Dia Art Foundation Plans an Upscale Move - New York Times
Dia Art Foundation Plans an Upscale Move
By CAROL VOGEL
Published: May 9, 2005
Since the Dia Art Foundation was created in 1974, it has been something of a pioneer. More than a decade before fashionable contemporary art galleries moved into Chelsea, Dia operated a museum space there. Now it has its eye on a derelict building in the next hot neighborhood: the meatpacking district.
The New York Times
The proposed Dia gallery would be used for temporary exhibits.
Forum: Artists and Exhibitions
Dia plans to move from its two spaces on West 22nd Street to 820 Washington Street, at Gansevoort Street. The new site is at the entrance to the High Line, the abandoned railway line 30 feet above the blocks between 10th and 11th Avenues, from Gansevoort Street to 34th Street, which is about to become a park with the help of $50.7 million in city money.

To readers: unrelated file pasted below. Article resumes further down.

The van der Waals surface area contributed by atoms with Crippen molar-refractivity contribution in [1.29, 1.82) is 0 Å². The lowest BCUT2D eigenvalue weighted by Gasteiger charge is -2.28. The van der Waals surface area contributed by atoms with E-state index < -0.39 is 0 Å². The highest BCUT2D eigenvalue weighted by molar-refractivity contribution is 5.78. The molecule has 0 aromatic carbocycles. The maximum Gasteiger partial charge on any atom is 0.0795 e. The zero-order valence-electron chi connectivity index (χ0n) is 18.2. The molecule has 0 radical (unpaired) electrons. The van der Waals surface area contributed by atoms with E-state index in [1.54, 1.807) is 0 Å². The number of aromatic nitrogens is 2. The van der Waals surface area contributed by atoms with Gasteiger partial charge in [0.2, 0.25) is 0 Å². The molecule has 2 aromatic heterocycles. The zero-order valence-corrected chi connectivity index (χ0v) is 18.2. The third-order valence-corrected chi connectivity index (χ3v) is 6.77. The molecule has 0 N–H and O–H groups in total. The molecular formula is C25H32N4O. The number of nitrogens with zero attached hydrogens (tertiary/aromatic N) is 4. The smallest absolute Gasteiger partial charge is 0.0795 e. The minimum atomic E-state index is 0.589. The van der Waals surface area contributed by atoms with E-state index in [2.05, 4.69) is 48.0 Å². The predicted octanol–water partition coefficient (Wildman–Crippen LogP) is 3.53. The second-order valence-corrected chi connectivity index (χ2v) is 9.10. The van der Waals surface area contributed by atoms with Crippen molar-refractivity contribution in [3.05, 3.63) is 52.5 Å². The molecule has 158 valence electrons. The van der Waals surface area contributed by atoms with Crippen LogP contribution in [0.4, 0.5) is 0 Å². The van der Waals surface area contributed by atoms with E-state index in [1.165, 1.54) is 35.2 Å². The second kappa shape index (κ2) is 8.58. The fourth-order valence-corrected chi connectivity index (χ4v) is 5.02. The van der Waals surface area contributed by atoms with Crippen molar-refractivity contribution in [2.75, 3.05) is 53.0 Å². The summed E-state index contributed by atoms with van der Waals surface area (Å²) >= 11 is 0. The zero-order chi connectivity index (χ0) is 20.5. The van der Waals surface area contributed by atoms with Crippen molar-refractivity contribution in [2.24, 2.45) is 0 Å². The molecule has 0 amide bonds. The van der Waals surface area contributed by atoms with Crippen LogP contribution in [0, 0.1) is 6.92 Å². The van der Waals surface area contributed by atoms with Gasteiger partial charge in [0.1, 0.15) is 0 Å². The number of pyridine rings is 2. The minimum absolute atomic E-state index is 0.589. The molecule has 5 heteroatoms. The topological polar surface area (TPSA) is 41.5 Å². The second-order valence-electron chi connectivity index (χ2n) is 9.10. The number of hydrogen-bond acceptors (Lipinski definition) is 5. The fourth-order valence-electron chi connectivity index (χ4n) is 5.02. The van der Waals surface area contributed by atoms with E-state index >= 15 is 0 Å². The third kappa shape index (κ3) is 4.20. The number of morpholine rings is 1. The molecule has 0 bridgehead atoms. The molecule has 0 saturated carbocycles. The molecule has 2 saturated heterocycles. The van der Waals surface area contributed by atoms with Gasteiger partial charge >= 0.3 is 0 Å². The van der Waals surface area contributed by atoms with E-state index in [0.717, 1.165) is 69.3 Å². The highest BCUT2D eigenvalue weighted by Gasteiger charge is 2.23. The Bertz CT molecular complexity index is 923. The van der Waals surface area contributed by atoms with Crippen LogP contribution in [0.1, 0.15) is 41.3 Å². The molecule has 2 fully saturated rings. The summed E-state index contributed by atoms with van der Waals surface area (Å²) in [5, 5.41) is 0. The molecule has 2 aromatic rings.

The West Side above 16th Street, along the High Line, is poised for upscale development. The city is rezoning the area from an industrial district to one that includes residential and commercial spaces.
The city owns 820 Washington Street and is supporting Dia's proposed museum, which must go through a public review and be approved by the city. Plans call for possibly demolishing the existing structure, an old meatpacking facility now in disrepair, and building a simple two-story museum with 45,000 square feet of gallery space on two floors. Dia's proposal includes provisions to expand the Gansevoort Meat Market on the West Street side of the building, said Michael Govan, director of Dia.